To make America great again is a call to return to a time when the majority of white people still had access to the American dream, even if it was only to barely touch it for a fleeting moment. That was a time before there was a 1%. That was a time before democracy was completely held hostage by corporate America. It was a time before technology rendered the industrial workforce obsolete. It was a time before the richest Americans were awarded the steepest tax cuts in history. It was a time when the United States deployed tactical and violent imperialism under the guise of democracy. The problem for the angry, disenfranchised, dehumanized white Americans who are nostalgic for this past is that time, at least the popular conception of time, does not move backward. Perhaps the baby boomers, who hold the majority of positions of authority, are ultimately scared of their mortality; the fact they are entering the last bit of this blessed consciousness, and with that realization, selfishly want more of what they used to have. But it doesn’t exist any more. The over fertilized tree of free market deregulated capitalism dropped too many fruits and polluted the soil, rotting the roots. But they keep looking up, hoping for more fruit instead of looking down to realize the tree will not stand much longer.
Perhaps what the Nowannago offers me is a direct stare into the face of another human being that is uninterrupted by the chaos of the moment. There is an immediate and undeniable danger for how my movement could harm Kenyatta, and how she could move to harm me. The cause and effect is laid bare. There is care in this acknowledgement. To prepare for the performance we spend hours talking and catching up. We have a ritual in which we locate soil from the site and gently put it into hand-sewn bags that we meditate with and carry alongside us. The performance begins by drawing a circle on the ground with that dirt, creating a stage, a safe space, a space of intentional ritual. These actions offer an extreme tenderness and intentional care that I rarely feel in other moments of my life.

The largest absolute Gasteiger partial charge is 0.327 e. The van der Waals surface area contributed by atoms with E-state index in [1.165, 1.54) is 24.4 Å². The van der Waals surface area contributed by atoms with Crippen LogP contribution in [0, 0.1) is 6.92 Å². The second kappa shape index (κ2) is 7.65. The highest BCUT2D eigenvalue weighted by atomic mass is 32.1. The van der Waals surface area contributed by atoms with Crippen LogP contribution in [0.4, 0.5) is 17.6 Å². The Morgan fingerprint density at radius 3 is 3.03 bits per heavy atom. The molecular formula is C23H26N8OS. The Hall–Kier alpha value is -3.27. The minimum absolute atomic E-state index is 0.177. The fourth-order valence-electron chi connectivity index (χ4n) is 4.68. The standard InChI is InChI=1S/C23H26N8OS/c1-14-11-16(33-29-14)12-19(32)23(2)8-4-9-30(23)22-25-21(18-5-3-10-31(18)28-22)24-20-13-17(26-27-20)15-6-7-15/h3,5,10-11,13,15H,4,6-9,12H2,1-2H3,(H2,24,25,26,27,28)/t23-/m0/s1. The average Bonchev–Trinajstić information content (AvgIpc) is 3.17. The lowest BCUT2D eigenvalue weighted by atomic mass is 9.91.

To enact change we must first imagine it. The arts are where we invite imagination most frequently. In literature, film, theatre, and plastic arts we can imagine alternatives to the here and now. Our task as white people must be to re-humanize those lives which have, in our construction of whiteness, always been deemed less-than. We must value human life above property. We must stand and learn and fight and love alongside each other in a way that acknowledges difference but does not recreate the behaviors, language, and prejudicial ideologies of racial domination. We must do the work to dismantle the structures of oppression in our laws, in our spaces, and in our minds. We must do this work with an immense commitment and rigor. We must elevate voices of the oppressed and value their lives and lessons. We must learn what reparations are and how to enact them in all levels of our lives, from our finances to our thoughts.
For the white person, let this ritual slowing down, this looking in the face, this rope around our necks offer the discomfort to confront and dismantle how we have been taught to see ourselves in the world. The Nowannago, with all its embedded violence and shame, put me in a position I’ve never been before but when I felt it, it was familiar because, indeed, the rope has always been there. Perhaps it’s time for more white people to share in experiencing that feeling and holding that realization, sitting with the discomfort and pain. Then, when we’ve committed to confronting our shame and rage can we begin a road to compassion. Only then can we begin to imagine the new tomorrow structured in a project that is not based on an obsession with drawing lines of difference but rather expanding tenderness and love for all that humanity encompasses.
Tyler Matthew Oyer
Los Angeles, CA
Tyler Matthew Oyer (b. 1987) has exhibited and performed extensively throughout the US and Europe. Recent presentations include, Exploring the Nowannago with Kenyatta A.C. Hinkle, Grand Central Art Center, Santa Ana, CA, The Getty, Los Angeles, CA, and Museum of the African Diaspora, San Francisco; SOPPEN Performance Festival, Oslo, Norway; BOFFO Festival, Fire Island Pines, NY; MoMA PS1, NY; REDCAT, Los Angeles; dOCUMENTA (13), Kassel, Germany; Hammer Museum in Los Angeles; Kunstnernes Hus Oslo, Oslo, Norway; Bergen Kunstall, Bergen, Norway; and Rogaland Kunstsenter in Stavanger. His work can be found in the permanent collection of the Museum of Modern Art (NY).